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Longer Prison Terms for Drug Dealers in Liberia


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Convicted drug dealers in Liberia now face longer prison terms. It is part of a campaign to battle both foreign drug traffickers and domestic producers, some of whom enjoy the support of local villagers in a country where official unemployment tops 80 percent.

In the fight against illegal drugs, Liberian lawmakers have toughened criminal penalties for illegal narcotics dealers. Those suspects are no longer eligible for bail during their trial, and law enforcement officials have new powers to seize their assets.

But the biggest change is the length of time they face in jail. Before last month's tougher sentencing guidelines, drug dealers usually received between five and 10 years in prison.

James Jelah, the executive director of Liberia's Drug Enforcement Agency, says the tougher sentences are an important tool in the fight against illegal drugs.

"If you are arrested and sent to court and convicted, you could be sentenced to jail for not less than 25 years and not more than 60 years," he said.

Jelah says Liberian DEA agents uprooted more than 300,000 cannabis plants on 15 farms in Bong County and more than 120,000 plants in Nimba County.

Enforcing the law is not always easy in a country where there are few jobs, and marijuana growers pay well.

"The DEA is trying to uproot the marijuana farms," he added. "And as a result, they were attacked by the townspeople. They put a blockade. They attacked them. Some shot single-barrel guns in the air. People came with machetes and sticks and they started beating up the DEA men. These guys had to jump in the bush."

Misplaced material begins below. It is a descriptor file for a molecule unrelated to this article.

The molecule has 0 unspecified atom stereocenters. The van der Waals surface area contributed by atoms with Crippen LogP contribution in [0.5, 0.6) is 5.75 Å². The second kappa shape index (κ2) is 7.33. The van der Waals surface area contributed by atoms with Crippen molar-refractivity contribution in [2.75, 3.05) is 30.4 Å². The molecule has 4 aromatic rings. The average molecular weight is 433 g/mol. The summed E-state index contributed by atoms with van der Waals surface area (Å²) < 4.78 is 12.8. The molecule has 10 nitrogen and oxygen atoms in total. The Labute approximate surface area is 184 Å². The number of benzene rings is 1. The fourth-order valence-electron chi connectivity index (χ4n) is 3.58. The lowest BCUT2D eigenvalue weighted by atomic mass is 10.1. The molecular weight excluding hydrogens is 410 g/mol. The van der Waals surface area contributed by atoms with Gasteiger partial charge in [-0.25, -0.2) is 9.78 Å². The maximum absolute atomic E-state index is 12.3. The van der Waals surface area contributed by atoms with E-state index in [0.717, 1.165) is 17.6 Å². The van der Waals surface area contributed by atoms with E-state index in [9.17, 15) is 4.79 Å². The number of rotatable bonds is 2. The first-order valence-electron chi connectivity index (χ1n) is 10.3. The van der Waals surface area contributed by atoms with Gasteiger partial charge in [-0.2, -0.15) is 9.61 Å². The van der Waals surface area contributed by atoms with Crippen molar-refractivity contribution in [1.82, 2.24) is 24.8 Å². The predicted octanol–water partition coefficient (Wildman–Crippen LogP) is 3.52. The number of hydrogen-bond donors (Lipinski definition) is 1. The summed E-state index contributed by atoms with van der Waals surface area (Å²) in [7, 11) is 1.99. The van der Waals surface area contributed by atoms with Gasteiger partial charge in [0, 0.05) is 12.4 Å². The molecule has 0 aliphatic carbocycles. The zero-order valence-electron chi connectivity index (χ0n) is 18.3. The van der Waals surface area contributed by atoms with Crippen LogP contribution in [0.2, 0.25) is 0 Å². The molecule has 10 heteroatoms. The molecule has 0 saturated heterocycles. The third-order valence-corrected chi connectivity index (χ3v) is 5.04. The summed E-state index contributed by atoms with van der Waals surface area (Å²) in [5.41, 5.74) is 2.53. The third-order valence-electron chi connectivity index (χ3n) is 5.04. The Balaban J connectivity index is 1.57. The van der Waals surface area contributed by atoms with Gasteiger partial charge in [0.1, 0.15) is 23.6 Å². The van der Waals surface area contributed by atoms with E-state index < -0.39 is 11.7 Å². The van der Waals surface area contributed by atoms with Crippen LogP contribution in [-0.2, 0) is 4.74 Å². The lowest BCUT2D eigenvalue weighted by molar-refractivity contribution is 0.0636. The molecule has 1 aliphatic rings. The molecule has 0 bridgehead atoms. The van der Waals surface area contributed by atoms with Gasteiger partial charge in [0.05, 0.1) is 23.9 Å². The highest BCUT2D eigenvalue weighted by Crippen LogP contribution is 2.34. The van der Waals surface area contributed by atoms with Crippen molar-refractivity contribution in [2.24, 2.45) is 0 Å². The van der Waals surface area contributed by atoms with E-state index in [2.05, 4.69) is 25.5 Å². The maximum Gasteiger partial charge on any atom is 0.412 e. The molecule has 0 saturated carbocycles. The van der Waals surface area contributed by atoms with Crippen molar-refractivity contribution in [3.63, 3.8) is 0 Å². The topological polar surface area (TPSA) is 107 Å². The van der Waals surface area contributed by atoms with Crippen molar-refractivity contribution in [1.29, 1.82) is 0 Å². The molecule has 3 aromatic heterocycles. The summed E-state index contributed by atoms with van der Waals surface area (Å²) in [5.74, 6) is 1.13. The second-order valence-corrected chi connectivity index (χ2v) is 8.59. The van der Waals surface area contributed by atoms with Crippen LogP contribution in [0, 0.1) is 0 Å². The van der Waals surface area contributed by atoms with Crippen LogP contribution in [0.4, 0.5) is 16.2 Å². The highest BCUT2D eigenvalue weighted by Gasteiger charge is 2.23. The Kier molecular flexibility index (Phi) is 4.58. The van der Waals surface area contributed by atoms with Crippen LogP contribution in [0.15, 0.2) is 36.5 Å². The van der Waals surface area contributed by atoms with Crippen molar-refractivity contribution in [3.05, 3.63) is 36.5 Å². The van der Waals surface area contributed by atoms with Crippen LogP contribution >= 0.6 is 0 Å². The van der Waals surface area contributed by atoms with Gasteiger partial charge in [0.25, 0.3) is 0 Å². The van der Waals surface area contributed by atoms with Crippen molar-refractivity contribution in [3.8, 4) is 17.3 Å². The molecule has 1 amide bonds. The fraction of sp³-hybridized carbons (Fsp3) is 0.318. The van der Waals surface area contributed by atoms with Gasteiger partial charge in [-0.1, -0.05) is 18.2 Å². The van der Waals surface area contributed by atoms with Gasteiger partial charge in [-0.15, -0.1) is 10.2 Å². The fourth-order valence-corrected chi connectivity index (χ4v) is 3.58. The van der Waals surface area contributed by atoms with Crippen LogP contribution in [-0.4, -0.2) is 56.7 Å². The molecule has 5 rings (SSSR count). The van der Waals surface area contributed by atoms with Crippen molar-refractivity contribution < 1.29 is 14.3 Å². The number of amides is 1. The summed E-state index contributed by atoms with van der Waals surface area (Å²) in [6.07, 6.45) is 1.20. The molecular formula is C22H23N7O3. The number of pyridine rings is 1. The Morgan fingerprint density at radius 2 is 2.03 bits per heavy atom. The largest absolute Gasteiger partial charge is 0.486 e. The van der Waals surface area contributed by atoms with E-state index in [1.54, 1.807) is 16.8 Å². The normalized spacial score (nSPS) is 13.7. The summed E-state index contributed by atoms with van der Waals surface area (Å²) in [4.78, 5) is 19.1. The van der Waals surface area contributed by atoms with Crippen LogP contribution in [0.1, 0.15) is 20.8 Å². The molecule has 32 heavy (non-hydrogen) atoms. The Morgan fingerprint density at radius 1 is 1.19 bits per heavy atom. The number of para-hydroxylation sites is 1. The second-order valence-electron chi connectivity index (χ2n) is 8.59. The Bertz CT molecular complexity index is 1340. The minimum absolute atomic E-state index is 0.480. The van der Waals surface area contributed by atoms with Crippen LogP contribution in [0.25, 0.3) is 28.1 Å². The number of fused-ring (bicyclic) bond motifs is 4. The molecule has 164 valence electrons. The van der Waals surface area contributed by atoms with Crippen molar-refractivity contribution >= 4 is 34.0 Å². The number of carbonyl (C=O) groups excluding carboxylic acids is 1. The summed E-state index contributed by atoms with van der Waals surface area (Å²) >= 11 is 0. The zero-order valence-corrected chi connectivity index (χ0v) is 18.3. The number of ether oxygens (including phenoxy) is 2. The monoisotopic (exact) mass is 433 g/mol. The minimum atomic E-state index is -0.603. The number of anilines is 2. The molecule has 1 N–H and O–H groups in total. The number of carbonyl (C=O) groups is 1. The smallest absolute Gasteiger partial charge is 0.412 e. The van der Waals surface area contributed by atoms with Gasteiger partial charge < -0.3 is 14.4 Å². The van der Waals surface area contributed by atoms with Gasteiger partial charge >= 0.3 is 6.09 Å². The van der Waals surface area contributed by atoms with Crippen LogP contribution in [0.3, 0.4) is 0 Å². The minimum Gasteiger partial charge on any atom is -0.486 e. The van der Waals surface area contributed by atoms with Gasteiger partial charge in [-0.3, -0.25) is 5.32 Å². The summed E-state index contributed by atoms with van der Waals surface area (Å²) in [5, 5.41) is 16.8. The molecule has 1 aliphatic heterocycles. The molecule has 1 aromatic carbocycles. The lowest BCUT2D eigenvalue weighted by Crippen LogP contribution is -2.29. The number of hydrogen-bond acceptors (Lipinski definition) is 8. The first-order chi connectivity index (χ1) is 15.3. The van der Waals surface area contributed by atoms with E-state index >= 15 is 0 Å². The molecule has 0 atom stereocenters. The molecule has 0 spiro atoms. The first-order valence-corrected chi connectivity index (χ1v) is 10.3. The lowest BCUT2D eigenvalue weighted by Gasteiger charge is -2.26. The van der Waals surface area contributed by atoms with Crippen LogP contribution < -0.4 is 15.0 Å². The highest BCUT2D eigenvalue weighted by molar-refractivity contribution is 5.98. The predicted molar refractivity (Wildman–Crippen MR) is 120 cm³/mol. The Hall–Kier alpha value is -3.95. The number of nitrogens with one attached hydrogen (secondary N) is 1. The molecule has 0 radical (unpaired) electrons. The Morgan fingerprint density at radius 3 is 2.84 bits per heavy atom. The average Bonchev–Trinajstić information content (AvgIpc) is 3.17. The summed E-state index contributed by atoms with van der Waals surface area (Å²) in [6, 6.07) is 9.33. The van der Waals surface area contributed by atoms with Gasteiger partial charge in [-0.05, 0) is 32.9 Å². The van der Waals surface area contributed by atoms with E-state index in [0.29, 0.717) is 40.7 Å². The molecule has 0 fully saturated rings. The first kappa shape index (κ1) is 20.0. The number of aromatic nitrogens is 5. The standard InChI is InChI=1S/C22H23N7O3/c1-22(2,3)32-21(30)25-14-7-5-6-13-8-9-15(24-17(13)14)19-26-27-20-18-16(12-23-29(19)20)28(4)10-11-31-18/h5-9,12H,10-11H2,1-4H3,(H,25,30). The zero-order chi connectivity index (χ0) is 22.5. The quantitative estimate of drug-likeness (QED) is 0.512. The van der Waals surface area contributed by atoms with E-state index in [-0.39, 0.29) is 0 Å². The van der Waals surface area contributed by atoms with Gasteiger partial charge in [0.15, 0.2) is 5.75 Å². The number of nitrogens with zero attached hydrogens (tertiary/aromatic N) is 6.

Like efforts to fight illegal drug trafficking everywhere, reducing demand is part of the challenge.

A drug dealer, 26, has been arrested several times and says he was deported from the United States for dealing drugs. But he says drugs are part of his life, regardless of what the government in Monrovia might do.

"I sell it to foreigners, and I also sell it to Liberians," he said. " This is a money-making business. I do not care how much the government can do, this is our business. This is how we survive. So we cannot just do without drugs."

The trauma of a long civil war is also part of the fight against illegal drug use in Liberia. A former rebel, 29, has gone through the government's demobilization program, but has not lost the drug habit he acquired during the fight.

"I used to take in drugs while being a solider on the front line. It makes me very brave to shoot and kill my enemies," he said. "So I took in drugs for more than five years during the war in Liberia. So it is used to my system. I can not just live without it."

Unemployed former combatants are thought to be closely involved in Liberia's illegal drug trade - both the domestic production of marijuana and the importation of cocaine and heroin.

DEA Director Jelah says West African drug traffickers are bringing narcotics into Liberia every way they can - by air, by sea, and by land.

"These Nigerians are also coming by land, coming to Liberia bringing in heroin and cocaine," said Jelah. "They come through Sierra Leone and Guinea and then from there they take a vehicle to come to Liberia."

Jelah says Liberian efforts to fight the illegal drug trade are hampered by a shortage of vehicles, computers, radios, and forensic laboratory equipment.

The Economic Community of West African States is working to better equip national drug enforcement agencies and harmonize regional criminal penalties against narcotics at a time when Latin American drug gangs are using the region as a transit point for cocaine shipments to Europe.

Additional reporting from Monrovia by Prince Collins


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